Hey World, Here I Am! (Paperback)
HarperCollins, 9780064403849, 96pp.
Publication Date: April 25, 1990
Other Editions of This Title:
An ALA Notable Children’s Book * Multiple starred reviews
“Engaging” — ALA Booklist (starred review)
“A compelling portrait.” — Kirkus Reviews (starred review)
“Funny and poignant.” — School Library Journal (starred review)
Honest and engaging, award-winning author Jean Little’s beloved Hey World, Here I Am! is told in a series of poems, observations, and vignettes.
Kate Bloomfield has got a lot to say—about school and friends and parents, about cartwheels (she can't do them), about parsnips (she won't eat them), about being alone and being herself, about life and love...even about Dave Nelson, who doesn't know she's alive. Outspoken, funny, sometimes confused but always observant, Kate is writing it all down—"Hey World, Here I Am!"
About the Author
Jean Little is the author of more than twenty-five books for children. In addition to Emma's Magic Winter, her first I Can Read Book, Ms. Little's works include the novels Lost and Found, Different Dragons, From Anna and Hey World, Here I Am, illustrated by Sue Truesdell. Jean Little has always been interested in adoption, and she had a first-hand experience with it when her sister adopted two children several years ago. The family has nine pets, the most recent addition being Henry Higgins, a talking African gray parrot. Although Jean Little was born with scarred corneas that severely impair her vision, she has always loved to read and to write. She writes with a voice-activated computer and travels widely with her Seeing Eye dog, Pippa. Ms. Little lives in Ontario, Canada.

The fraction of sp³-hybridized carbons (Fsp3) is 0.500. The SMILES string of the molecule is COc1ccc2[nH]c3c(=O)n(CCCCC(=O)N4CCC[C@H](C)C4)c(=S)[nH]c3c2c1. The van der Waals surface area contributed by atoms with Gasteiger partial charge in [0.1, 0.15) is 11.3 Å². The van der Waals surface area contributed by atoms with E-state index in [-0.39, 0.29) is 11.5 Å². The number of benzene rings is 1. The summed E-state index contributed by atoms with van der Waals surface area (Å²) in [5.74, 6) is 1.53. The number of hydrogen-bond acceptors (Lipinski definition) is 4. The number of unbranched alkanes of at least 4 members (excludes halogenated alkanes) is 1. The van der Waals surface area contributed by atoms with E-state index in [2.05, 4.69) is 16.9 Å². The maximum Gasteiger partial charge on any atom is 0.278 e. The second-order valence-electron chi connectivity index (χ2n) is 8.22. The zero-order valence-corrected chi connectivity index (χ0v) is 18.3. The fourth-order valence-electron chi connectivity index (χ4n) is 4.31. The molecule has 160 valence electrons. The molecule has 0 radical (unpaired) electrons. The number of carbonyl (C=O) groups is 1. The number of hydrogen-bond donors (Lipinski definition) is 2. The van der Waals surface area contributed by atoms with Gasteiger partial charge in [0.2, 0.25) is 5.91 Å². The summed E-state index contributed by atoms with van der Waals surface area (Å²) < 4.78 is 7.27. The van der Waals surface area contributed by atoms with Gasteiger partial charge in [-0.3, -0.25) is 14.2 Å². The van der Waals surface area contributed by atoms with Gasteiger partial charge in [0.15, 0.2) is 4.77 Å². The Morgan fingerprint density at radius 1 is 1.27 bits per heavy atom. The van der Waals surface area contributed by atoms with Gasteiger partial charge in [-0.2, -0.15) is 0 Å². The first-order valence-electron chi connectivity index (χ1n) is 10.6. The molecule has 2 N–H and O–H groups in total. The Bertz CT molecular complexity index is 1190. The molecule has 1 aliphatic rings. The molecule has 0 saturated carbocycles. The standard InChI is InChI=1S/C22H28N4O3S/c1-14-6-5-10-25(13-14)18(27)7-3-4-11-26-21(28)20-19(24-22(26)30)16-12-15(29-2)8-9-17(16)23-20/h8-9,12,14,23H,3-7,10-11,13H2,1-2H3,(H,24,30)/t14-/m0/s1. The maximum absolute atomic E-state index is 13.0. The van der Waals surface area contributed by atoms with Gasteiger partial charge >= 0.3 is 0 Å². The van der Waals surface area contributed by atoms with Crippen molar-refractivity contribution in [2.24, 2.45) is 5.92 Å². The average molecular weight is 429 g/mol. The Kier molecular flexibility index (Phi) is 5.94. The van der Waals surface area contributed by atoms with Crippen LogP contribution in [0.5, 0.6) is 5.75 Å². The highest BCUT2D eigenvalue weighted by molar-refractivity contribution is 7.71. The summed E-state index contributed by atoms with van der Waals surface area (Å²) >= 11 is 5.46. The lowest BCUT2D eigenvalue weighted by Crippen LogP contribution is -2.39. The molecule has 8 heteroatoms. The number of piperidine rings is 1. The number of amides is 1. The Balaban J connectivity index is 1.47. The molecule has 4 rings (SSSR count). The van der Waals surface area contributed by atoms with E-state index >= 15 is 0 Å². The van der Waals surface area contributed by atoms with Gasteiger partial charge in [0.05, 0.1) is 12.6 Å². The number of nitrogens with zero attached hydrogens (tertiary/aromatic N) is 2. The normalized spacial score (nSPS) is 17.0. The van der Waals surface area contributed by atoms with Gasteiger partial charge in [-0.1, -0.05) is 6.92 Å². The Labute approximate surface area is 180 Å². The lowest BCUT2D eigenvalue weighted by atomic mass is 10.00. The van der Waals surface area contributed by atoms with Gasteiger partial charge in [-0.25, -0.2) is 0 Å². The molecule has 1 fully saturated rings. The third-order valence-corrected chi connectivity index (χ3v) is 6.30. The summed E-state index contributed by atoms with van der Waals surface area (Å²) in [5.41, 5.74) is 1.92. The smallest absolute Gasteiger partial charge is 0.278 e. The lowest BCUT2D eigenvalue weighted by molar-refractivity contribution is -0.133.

Sue Truesdell has illustrated many children's books, including How to Talk to Your Dog by Jean Craighead George and Betsy Byars's I Can Read! series about the adventuresome Golly Sisters. Ms. Truesdell lives in Tenafly, New Jersey.
Praise For Hey World, Here I Am!…
— Booklist (starred review)
“A compelling portrait.”
— Kirkus Reviews (starred review)
“Funny and poignant.”
— School Library Journal (starred review)